Last Updated on Tuesday, 18 April 2023, 13:04 by Denis Chabrol
Guyana on Monday suggested that sister Caribbean nations should wage a campaign against the authenticity of Transparent International’s corruption rankings, saying they were not scientific for media houses to use them to publish largely questionable stories.
“The Caribbean countries keep getting notoriety in the international media for havens of corruption and the number of articles that are printed showing that we have massive corruption in the Caribbean islands and we have to be offended by that as CARICOM countries,” Minister of Governance and Parliamentary Affairs, Gail Teixeira said Monday.
Ms Teixeira, who heads a 16- agency domestic coordinating mechanism for the United Nations Convention against Corruption and the Inter-American Convention Against Corruption, questioned Transparency International’s source of information to compile the Corruption Perception Index. “I, as a Guyanese and as a member of the government, we do not accept TI’s assessment of us. It is non-empirical, it is non-scientific and, therefore we do bot feel, as its value, that an organisation can have two or three unnamed persons in a country evaluate your country and put your country on a scale globally, “she said in address to the opening of the 9th Annual Conference of the Commonwealth Caribbean Association of Integrity Commissions and Anti-Corruption Bodies.
The United States, United Kingdom, Canada and the European Union are on record as collectively calling on Guyana to not only pass anti-corruption laws but enforce them.
TI’s website states that each country’s score is a combination of at least 3 data sources drawn from 13 different corruption surveys and assessments. That organisation states these data sources are collected by a variety of reputable institutions, including the World Bank and the World Economic Forum.
TI also says the data sources used to compile the CPI specifically cover the following manifestations of public sector corruption such as bribery, diversion of public funds, officials using their public office for private gain without facing consequences, ability of governments to contain corruption in the public sector, excessive red tape in the public sector which may increase opportunities for corruption, nepotistic appointments in the civil service, laws ensuring that public officials must disclose their finances and potential conflicts of interest, legal protection for people who report cases of bribery and corruption, State capture by narrow vested interests and access to information on public affairs/government activities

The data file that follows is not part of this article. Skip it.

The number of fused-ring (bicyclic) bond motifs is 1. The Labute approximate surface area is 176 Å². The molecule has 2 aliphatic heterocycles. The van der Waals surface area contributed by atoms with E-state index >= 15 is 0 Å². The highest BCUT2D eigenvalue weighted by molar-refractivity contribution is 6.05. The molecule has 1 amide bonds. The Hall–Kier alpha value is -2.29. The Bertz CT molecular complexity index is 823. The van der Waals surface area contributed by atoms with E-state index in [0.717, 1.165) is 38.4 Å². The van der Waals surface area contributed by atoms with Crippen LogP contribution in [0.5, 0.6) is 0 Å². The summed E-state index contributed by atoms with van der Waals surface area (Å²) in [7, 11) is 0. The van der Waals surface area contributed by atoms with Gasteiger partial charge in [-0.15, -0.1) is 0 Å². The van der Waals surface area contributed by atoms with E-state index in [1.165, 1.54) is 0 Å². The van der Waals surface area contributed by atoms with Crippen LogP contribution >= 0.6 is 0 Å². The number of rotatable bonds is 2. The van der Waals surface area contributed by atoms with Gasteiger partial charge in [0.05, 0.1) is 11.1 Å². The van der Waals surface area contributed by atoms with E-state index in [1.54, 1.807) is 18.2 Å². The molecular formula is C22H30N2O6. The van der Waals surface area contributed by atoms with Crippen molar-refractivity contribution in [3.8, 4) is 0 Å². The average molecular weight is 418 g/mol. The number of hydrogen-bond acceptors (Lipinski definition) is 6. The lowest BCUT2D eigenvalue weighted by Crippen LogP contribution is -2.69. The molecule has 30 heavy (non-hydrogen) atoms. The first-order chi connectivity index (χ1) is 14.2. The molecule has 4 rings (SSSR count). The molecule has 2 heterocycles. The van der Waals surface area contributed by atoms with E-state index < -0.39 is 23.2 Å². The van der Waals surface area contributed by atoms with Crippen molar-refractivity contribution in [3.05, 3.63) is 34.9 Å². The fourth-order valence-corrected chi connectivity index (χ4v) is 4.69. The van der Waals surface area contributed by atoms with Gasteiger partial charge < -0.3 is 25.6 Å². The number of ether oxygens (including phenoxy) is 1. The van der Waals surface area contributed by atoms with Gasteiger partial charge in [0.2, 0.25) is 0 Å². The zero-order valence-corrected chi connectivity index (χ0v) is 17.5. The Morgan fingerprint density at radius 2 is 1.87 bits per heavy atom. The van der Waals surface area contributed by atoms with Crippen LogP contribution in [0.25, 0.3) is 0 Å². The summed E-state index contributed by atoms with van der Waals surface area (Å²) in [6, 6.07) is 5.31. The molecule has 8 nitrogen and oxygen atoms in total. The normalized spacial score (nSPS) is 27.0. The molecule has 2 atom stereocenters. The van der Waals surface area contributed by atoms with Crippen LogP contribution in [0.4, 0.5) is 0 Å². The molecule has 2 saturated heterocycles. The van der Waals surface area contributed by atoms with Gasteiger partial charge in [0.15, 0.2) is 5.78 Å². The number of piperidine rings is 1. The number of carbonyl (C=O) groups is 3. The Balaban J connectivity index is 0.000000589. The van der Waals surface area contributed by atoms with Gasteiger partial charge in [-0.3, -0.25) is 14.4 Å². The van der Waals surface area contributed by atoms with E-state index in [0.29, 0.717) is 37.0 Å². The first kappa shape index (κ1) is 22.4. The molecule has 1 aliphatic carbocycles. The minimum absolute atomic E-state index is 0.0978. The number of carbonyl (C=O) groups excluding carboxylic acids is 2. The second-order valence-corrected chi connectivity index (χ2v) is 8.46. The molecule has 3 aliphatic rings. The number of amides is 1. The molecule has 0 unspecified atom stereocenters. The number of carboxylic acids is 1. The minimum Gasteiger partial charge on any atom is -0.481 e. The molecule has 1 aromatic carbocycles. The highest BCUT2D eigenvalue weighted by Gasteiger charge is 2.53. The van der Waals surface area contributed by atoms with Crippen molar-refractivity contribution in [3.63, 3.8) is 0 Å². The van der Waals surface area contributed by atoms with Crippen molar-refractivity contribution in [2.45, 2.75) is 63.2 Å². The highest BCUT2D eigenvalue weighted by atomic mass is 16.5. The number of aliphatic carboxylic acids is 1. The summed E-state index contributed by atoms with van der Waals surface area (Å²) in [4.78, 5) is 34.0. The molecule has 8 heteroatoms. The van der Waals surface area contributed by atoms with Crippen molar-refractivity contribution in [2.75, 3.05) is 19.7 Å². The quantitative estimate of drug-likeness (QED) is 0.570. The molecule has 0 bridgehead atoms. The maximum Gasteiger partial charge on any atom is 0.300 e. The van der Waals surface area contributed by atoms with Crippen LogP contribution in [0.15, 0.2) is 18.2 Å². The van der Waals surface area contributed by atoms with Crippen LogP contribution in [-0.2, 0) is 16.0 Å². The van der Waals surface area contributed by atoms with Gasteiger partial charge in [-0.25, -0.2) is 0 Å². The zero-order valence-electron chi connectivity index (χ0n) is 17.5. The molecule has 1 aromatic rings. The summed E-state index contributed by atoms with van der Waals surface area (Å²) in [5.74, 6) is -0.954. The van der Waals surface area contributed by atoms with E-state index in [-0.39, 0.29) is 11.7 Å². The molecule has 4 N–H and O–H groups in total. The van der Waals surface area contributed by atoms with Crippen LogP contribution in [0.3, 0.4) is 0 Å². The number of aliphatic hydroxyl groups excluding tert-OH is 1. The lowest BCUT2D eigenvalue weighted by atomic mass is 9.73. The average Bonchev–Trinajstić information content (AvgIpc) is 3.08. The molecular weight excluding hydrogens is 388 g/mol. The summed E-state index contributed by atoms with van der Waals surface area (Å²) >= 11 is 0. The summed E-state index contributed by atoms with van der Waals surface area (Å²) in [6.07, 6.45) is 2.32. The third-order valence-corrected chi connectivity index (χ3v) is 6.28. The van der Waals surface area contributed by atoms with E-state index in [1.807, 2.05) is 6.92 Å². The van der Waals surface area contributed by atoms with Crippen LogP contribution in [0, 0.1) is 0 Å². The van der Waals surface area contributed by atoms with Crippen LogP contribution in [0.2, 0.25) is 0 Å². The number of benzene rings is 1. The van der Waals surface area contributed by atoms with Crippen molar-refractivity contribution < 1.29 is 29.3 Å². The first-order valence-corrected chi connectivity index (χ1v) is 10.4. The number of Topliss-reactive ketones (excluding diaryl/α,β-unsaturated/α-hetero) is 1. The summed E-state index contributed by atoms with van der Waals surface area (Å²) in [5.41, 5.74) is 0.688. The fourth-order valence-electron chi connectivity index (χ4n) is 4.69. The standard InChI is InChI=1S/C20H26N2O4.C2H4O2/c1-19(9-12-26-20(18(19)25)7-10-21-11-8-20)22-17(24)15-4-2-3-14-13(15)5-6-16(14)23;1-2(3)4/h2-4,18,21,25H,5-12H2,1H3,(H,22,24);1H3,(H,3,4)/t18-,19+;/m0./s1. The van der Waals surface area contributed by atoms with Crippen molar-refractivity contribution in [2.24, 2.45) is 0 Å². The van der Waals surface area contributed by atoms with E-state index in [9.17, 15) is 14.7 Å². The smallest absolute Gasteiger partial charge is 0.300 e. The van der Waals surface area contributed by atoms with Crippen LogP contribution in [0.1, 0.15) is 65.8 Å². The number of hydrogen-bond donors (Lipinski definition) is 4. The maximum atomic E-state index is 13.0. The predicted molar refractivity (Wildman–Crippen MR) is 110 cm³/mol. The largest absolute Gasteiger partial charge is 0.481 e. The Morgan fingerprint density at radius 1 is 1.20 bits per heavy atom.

She restated that the People’s Progressive Party Civic-led administration’s long-held view that a small number of persons have “enormous” power although they were unelected by Guyanese. Globally, she said the difference between the North and South is that the South is often perceived as less democratic and corrupt. “Isn’t that rather coincidental? And, for me, this is a reflection of biases and prejudices against persons in the the Developing World,” she said.
Minister Teixeira said instead of Integrity Commissions “being in this background checking everybody” they should inform and educate citizens so that they come on board to tackle corruption. She described as “the worst form of corruption” the stealing of democracy. “Thyt should be the honour and benchmark when we are talking about corruption,” she said.
The veteran Guyanese politician argued that Caribbean democracies have not yet matured and so that impinges on honesty and respect by the public service, and the performance of the judiciary, legislature, and civil society. “When one has strong democratic institutions that are efficient, that are professional that are doing their mandate according to the constitution and the law, you have less opportunities for corruption, less avenues for corruption,” she said.
Among the ideas floated to involve ordinary citizens who are keen on ensuring they and the countries get value for money. That, she said, could include citizen anti-corruption reporting, investigative reporting, crime stoppers and anonymous web-based confidential information systems. Strengthening the investigative, prosecutorial, judiciary and other systems, she said, would help to build trust for the public to provide information.